For some of you, The Rub may be an introduction to an amazing new solo artist; for others it's simply the welcome and triumphant return of an old friend. Either way, it is an album of subtle beauty, and the accomplishment of a significant talent. We hope you'll help us spread the word. bio text from her own site

her space

merge records

Tuesday, August 8

Listen To This: Johnny Marr Joins Modest Mouse...What Da Hell Is Going On Out There...?

While reports of a glittering white unicorn trotting down Bedford Avenue in Williamsburg are still unverified, Modest Mouse frontman Isaac Brock has confirmed a similarly mythical rumor: Former Smiths guitarist Johnny Marr is now a permanent part of the Pacific-Northwest band. In an interview with Rolling Stone, Brock said Marr "made a cautious commitment to write and record with us, and then the tighter we got, he was like 'okay, let's tour too.'"

Modest Mouse, with newby Marr, will tour in support of their forthcoming album, We Were Dead Before The Ship Even Sank, which Marr helped write and record. Brock told Rolling Stone that after the decision to have Marr tour with the Modest Mouse, "he was pretty much a member of the band—not pretty much. He's a full blown member of the band. It's really fuckin' nice." Fuckin' nice, indeed. Report By CMJ

Johnny Marr

modest mouse page

Friday, August 4

Thanks To Pitchfork, For The Bad News Of Course...Arthur Lee Is Dead.

This Are The Only Arthur Lee Voice & Vision Old School Prints,
That i Could Find...

Love - Your Mind and We Belong Together

Love - A Message To Pretty

U Can Try & Say That Tortoise Are Making This 'Fossile Record' Of Kraut Rock, But U Can't Really Ignore Their Influence On Part Of Indie Rock Era...

After 12 years of expanding the definition of rock music, Tortoise will release a highly anticipated box set. Lazarus Taxon is the paleontological term for a species that disappears, then reappears in the fossil record; its namesake is this collection including rare singles from foreign releases and tour EPs, compilation tracks, previously unreleased material and the out-of-print 1995 album Rhythms, Resolutions & Clusters. The set contains three CDs and one DVD, which features most of Tortoise’s music videos and extensive and rare live performance footage.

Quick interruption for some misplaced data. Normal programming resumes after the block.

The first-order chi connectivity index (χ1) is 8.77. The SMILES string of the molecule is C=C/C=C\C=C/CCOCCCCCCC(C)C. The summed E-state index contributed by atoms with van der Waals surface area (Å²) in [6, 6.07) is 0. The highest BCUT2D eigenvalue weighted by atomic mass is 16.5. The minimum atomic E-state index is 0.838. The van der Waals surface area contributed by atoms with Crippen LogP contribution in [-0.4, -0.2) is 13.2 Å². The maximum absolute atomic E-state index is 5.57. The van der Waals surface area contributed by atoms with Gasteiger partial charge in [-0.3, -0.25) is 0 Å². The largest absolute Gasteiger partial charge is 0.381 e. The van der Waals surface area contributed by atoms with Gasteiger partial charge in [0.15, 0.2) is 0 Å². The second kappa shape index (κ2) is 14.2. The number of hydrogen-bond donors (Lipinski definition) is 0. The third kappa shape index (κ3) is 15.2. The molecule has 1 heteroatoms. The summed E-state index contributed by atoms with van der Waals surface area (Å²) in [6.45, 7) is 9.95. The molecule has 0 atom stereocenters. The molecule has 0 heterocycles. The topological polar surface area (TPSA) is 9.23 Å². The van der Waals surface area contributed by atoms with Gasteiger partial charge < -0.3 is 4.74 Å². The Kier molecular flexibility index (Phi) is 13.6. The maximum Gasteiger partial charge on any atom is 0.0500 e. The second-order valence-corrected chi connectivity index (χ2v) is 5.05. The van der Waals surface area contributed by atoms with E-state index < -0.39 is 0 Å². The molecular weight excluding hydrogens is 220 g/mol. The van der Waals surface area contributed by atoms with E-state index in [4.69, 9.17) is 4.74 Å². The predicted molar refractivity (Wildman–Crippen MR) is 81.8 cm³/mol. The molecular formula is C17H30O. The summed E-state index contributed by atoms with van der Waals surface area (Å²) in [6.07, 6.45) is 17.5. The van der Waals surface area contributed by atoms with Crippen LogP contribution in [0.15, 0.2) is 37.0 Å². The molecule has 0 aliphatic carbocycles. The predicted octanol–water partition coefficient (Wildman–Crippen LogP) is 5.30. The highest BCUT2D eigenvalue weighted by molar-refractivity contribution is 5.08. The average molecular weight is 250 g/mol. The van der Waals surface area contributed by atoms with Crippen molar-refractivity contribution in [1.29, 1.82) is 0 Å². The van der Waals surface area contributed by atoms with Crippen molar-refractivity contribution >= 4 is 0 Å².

Shortly following Tortoise’s 1994 self-titled debut, the band asked some friends to remix several tracks, resulting in RR&C, a 30-minute continuous disc. The packaging was made and assembled by hand and the limited pressing sold out in the first year of release. At the time, remixes were the tool of the DJ and found most commonly in the dance-music world. RR&C and the 12” series that followed– some of which you will find in the set - set off a wave of remixes and remix albums in the rock community. A remix intended for this collection by Mike Watt makes its debut in A Lazarus Taxon.

The photography that appears in the album artwork is the work of Arnold Odermatt, a retired Swiss police officer-turned artist. Assigned to document auto accidents and police training, Odermatt’s photos were far more than documents. He often photographed the accident scenes again after all the officers had left and the clutter had been cleared. His photos were uncovered by the Springer and Winkler Gallery, which had Odermatt reprint them in limited editions. The photographs were an instant sensation and garnered Odermatt wide acclaim. Several books have since been published of his work. He has had solo shows at The Museum of Contemporary Art in New York and The Art Institute of Chicago. The Springer and Winkler Gallery and Odermatt graciously allowed Tortoise to use photos that they had selected for this package.